Dongan Oak Monument – Brooklyn NY

Description

“One of several small monuments in the vicinity of what is known as the “Battle Pass” in Prospect Park, the Dongan Oak Monument commemorates events which took place in this area during the Battle of Long Island on August 27, 1776. During this significant battle of the Revolutionary War, a large white oak mentioned in 1685 in the patent of Governor Thomas Dongan (1634–1715), was cut down by Colonial soldiers and thrown across the road to impede the advance of the British army.”   (www.nycgovparks.org)

In the 1930s, the sculpture was restored with federal funding under Karl Gruppe, “chief sculptor of the Monument Restoration Project of the New York City Parks Department, from 1934 to 1937.” The program was initially supported by federal funding from the Public Works of Art Project (Lowrey, 2008), and later by the WPA.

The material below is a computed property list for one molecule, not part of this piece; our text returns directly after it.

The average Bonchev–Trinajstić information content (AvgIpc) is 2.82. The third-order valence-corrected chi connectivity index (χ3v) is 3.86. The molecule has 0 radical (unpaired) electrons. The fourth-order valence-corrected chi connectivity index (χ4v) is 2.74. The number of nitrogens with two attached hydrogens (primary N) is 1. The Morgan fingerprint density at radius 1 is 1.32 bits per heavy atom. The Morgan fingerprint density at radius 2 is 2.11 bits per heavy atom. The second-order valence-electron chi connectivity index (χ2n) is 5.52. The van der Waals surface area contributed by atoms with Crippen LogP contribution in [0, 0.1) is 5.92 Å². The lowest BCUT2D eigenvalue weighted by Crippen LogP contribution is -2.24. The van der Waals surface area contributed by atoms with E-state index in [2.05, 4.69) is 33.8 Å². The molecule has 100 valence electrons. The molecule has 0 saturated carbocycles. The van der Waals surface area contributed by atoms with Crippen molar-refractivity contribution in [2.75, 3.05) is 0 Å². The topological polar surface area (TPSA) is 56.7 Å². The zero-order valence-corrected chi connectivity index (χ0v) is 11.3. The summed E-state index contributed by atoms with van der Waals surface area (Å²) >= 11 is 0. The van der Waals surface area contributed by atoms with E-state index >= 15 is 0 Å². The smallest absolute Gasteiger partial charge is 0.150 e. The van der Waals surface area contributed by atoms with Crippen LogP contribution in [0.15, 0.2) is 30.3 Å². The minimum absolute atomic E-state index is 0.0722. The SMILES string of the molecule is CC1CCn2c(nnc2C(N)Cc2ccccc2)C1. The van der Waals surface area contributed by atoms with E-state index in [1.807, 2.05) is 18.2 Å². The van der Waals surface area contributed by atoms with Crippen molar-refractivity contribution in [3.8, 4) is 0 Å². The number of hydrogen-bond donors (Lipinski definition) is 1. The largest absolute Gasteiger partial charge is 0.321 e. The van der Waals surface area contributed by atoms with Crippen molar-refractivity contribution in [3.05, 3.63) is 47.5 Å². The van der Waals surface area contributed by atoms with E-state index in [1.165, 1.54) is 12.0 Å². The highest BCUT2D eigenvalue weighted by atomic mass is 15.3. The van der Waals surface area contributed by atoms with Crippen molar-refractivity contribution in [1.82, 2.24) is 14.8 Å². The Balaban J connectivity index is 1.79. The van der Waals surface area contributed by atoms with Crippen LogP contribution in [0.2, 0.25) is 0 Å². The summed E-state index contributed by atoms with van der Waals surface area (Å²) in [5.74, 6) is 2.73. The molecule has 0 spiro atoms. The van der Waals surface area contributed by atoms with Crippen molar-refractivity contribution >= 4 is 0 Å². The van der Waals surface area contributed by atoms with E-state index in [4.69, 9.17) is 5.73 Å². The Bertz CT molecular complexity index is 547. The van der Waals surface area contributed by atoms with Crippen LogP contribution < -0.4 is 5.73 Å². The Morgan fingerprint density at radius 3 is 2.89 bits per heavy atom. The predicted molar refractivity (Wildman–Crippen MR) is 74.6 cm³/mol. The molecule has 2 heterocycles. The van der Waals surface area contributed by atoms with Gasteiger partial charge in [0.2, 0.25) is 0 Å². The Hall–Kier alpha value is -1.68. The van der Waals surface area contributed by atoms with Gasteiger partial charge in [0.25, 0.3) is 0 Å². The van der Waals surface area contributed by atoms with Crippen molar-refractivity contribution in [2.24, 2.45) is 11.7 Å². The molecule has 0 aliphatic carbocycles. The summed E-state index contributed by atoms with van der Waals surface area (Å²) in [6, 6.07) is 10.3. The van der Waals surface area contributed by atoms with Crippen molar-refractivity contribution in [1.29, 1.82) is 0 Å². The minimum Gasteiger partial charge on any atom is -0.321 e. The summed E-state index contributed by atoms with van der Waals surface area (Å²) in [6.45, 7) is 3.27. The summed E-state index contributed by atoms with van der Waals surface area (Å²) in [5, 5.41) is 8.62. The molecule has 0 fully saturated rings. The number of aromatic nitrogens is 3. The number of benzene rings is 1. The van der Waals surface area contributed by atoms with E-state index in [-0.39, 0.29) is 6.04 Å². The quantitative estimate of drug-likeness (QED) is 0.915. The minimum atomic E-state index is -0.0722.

This monument commemorating the oak tree was built in 1922 by Frederick W. Ruckstull. The eagle perched on top of the monument was stolen in 1974. In 1991 the Prospect Park Alliance sponsored the replacement of the monument by sculptor John Metrovics. Unfortunately, the eagle was later stolen, but it was again replaced.

Source notes

NYC Parks - Dongan Oak Marker
Parks Monuments Conservation Crew Vintage Film, NYC Parks Site
Lowrey, Carol. 2008. A Legacy of Art: Paintings and Sculptures by Artist Life Members of the National Arts Club.
NYC Parks - Cooper Triangle

Project originally submitted by Frank da Cruz on March 12, 2016.

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Location Info


41 East Dr.
Brooklyn, NY 11238

Coordinates: 40.666066, -73.96645

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